The Bitwarden Blog
3 Tips for Extra Security with Your Bitwarden Account
By choosing a password manager, you have an inclination towards security. Congratulations! In this post, we will cover three extra areas for you to enhance your security.
First is going beyond just a strong and unique main password for your Bitwarden account to having a unique email as well. Next, we'll cover a technique called peppering, which allows you to add a few extra characters to passwords that you would like to be super secret. The third technique uses unique random strings as answers to security questions.
Use a unique email address for your Bitwarden Account
Get your main master password right first
Backing up your Bitwarden account
Using the name+string@domain .com approach
Using an email alias solution
Using a business suite
Changing your email address
Add a dash of pepper to your passwords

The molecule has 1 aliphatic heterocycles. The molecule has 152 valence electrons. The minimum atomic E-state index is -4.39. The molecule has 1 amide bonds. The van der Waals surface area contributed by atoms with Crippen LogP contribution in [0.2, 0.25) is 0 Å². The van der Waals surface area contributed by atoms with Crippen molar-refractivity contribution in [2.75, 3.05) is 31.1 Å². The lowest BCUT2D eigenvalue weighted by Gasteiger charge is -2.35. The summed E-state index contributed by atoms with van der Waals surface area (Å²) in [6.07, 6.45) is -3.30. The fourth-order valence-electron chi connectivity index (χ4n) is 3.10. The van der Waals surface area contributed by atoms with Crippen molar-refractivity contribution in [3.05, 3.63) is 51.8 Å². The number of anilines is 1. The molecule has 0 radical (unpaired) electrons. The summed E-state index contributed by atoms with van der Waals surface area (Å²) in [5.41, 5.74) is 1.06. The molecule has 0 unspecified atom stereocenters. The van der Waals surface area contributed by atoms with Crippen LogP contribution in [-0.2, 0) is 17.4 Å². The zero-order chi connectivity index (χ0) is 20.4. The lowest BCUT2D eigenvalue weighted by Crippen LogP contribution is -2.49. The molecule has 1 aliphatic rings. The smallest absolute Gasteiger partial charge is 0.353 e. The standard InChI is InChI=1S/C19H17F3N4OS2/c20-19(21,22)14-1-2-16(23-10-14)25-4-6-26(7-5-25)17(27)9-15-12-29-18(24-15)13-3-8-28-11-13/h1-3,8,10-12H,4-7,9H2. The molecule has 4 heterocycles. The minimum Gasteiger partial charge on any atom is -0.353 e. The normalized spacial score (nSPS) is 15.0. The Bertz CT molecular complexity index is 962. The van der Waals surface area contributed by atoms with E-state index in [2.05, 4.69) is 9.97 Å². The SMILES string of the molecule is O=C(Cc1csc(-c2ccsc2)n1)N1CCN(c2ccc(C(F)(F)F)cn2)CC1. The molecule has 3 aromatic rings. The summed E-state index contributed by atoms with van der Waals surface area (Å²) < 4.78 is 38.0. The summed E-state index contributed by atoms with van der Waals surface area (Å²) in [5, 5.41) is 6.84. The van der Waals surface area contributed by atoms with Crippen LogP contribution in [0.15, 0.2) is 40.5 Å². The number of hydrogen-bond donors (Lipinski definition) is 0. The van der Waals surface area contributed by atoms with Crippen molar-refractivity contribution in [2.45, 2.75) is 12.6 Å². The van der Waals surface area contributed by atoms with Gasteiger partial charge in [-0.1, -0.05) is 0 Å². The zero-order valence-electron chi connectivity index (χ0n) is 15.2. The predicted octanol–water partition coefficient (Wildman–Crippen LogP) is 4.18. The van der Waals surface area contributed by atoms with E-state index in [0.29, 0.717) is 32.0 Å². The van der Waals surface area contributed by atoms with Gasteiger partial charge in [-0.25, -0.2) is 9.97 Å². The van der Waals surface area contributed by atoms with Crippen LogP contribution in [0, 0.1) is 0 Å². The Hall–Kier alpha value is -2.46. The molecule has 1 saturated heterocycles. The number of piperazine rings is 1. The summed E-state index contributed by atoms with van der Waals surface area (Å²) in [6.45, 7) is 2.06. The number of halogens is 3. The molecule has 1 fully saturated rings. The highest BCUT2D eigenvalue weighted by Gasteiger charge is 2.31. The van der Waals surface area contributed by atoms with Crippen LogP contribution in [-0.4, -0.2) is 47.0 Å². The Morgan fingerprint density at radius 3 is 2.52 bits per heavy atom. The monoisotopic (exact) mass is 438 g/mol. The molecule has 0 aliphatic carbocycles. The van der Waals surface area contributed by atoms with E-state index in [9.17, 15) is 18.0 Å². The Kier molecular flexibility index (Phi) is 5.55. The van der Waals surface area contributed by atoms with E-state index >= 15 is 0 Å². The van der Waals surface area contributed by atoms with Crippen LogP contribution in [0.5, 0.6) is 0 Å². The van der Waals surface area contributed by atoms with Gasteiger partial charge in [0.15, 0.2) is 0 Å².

My dog’s name is m2v++"}#;"$b2X
NOTE: Your Bitwarden account is secured with a combination of your email address and your main Bitwarden password. Follow these directions and backup instructions very carefully if you choose to pursue this option.
Perhaps the most important element of using a password manager is having a strong and unique main password. This means one that is not used anywhere else, one that you can remember, one that you can type - although, once you instrument your password manager with biometrics and PINs, you may not need your main password frequently.
That of course means that you need a way to remember your main master password, should you forget it. Many people benefit from writing their main password down. Other people would never think of writing their main password down because they view it as a security risk. Choose what works for you, but don't forget your main Bitwarden password. For those in the middle, writing it down and putting it in a secure place like a physical safe is a very good idea.